With all thanks to age and childbirth, the vagina can change as time progresses, but it won’t permanently lose its elasticity. Time is nature’s tax, and as we all know, it affects everything, including life and the human body.

Historically, the idea of a “loose” vagina was used as a means by turbocharged patriarchy to blame women for their sex lives. The mere assumption that a woman’s vagina can get loose as a result of too much sex should be laughable.

After all, have you ever heard loose vagina used to describe a woman who has a lot of sex with her husband or husbands? NO. Loose Vagina is mostly used to describe and to shame unmarried women who have sex with more than one guy.

But the fact is that it doesn’t matter how much you have sex or how many persons you have had sex with; too much sex cannot make the vagina loose.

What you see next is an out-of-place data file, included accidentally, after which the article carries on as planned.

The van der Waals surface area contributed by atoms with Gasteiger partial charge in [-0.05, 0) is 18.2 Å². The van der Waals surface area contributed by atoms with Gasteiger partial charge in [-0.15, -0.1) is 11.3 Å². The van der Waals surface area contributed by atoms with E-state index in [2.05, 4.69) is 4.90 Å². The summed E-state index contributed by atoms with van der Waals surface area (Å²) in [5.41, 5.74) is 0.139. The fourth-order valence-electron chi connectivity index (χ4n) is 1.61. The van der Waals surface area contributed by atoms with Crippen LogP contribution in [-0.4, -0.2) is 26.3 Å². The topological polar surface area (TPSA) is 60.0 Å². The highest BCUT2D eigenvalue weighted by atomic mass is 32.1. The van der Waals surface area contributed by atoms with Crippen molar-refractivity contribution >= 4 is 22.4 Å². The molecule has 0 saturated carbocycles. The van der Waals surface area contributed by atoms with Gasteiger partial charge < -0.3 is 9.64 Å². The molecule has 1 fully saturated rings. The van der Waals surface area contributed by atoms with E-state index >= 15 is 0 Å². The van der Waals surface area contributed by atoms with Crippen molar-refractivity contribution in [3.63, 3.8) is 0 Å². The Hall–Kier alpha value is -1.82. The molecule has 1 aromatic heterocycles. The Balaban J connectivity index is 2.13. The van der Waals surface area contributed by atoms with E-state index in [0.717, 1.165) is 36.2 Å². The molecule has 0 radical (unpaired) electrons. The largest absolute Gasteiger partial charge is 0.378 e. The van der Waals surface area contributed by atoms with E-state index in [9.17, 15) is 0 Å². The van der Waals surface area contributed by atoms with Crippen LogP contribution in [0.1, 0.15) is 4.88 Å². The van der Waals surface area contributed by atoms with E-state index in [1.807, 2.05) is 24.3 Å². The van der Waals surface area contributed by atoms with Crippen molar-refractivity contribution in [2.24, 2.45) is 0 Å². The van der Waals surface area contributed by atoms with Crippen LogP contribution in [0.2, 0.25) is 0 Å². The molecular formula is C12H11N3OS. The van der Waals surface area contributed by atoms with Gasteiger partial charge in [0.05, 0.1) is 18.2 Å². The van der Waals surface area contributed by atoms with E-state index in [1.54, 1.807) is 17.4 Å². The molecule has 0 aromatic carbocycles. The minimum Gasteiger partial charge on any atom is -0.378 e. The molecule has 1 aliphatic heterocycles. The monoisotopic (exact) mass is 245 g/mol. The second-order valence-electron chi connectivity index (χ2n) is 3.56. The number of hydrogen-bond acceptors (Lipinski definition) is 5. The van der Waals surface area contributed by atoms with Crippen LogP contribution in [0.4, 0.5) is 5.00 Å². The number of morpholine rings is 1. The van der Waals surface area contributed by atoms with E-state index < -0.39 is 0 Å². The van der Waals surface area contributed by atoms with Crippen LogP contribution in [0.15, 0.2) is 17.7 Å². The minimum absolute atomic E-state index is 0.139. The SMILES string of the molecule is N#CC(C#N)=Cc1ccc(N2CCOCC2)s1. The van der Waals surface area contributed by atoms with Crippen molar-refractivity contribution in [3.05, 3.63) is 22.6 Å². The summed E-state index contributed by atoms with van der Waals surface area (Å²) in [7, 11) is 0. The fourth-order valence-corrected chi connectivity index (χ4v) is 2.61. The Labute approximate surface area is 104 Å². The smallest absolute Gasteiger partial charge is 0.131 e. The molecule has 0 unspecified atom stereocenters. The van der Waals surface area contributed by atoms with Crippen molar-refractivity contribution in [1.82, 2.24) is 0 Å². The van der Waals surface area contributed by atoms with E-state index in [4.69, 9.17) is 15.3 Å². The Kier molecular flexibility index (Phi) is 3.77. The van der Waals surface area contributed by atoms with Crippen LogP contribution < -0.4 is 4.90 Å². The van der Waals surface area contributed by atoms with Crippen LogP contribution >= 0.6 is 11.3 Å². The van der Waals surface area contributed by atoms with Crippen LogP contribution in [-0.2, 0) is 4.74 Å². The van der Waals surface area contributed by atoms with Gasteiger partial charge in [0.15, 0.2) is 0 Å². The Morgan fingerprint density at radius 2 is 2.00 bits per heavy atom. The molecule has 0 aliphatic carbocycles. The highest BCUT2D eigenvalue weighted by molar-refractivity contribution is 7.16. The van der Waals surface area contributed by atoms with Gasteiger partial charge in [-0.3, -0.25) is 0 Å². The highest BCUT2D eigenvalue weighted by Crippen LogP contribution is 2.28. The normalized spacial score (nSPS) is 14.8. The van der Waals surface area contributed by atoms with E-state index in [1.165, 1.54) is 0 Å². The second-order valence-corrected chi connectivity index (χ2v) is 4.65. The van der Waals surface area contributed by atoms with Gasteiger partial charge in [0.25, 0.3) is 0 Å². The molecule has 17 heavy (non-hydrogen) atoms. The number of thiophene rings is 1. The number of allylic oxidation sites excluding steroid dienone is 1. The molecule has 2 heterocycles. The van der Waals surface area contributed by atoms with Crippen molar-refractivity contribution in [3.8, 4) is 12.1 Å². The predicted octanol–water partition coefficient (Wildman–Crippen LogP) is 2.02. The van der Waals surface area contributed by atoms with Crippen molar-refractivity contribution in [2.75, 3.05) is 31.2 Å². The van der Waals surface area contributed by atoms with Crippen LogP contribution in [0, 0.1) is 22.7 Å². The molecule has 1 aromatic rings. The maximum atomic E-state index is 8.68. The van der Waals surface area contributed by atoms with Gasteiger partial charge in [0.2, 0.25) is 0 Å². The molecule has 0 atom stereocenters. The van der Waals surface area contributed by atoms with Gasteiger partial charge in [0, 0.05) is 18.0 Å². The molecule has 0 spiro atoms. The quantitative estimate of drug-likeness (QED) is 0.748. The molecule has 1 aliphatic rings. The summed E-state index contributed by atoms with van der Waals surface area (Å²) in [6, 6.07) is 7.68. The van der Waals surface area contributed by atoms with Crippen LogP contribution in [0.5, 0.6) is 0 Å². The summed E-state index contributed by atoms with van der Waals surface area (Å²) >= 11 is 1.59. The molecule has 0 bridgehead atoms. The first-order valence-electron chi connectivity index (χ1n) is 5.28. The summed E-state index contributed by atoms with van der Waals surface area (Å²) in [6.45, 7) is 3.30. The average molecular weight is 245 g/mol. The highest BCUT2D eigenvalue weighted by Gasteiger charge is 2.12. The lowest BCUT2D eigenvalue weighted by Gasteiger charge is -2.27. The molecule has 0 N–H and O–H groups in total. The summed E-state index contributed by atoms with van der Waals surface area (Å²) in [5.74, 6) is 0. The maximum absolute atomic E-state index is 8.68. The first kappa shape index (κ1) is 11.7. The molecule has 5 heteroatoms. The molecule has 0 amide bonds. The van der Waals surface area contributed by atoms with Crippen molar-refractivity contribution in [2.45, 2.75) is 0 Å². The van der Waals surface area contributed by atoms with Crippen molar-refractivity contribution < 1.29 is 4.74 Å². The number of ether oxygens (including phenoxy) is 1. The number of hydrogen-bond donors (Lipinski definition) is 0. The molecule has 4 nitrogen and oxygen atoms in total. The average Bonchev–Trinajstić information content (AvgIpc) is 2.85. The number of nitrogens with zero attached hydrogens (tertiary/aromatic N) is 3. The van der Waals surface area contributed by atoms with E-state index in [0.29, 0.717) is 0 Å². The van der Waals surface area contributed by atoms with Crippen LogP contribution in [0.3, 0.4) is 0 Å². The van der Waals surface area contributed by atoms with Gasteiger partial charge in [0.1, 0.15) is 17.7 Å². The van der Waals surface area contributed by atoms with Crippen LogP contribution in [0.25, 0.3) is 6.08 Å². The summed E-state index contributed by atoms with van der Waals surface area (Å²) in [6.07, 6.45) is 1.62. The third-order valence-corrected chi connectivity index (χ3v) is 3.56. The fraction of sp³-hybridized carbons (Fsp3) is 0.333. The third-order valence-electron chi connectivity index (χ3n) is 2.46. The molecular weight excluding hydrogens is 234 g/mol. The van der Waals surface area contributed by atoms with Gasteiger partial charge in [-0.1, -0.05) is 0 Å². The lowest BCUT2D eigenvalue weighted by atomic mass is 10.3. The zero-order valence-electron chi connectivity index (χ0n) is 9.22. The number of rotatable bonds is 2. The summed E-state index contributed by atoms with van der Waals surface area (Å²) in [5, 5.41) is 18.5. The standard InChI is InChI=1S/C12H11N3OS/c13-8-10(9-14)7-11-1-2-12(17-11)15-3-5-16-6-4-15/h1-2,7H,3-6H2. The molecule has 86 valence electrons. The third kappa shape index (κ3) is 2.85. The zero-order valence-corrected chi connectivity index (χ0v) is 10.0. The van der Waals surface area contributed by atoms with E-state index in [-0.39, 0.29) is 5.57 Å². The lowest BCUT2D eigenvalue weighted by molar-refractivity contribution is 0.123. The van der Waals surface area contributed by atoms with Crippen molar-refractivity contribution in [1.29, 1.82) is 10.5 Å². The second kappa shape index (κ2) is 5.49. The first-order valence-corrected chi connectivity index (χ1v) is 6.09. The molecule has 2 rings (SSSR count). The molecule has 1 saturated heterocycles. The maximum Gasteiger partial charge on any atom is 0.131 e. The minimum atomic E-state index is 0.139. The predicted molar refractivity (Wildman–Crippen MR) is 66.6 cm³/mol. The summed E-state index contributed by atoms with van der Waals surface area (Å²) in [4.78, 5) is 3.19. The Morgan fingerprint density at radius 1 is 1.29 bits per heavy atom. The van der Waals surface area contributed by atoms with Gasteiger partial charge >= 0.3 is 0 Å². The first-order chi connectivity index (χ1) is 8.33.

As there is nothing like too much sex except you are complaining about soreness or you are talking about too much sex than you are comfortable with it because your sex life should be all about you.

And again, too much penetration cannot permanently cause your vagina to lose its elasticity.

A ‘tight’ vagina isn’t necessarily a good thing

It is important to know that, particularly if you experience discomfort during penetration, a “tight” vagina can be a sign of an underlying concern. When you’re aroused, the vaginal muscles spontaneously relax. Your vagina will not relax, self-lubricate, and stretch if you’re not turned on, interested, or physically prepared for intercourse.

Then, tight vaginal muscles could make it painful or impossible to complete a sexual encounter. Vaginismus may also be a symptom of severe vaginal tightness.

This is a treatable physical condition that, according to the  University of California, Santa Barbara, affects 1 in every 500 women. Vaginismus is a pain that occurs during or before penetration. This may mean sexual intercourse, slipping in a tampon, or during a pelvic exam, inserting a speculum.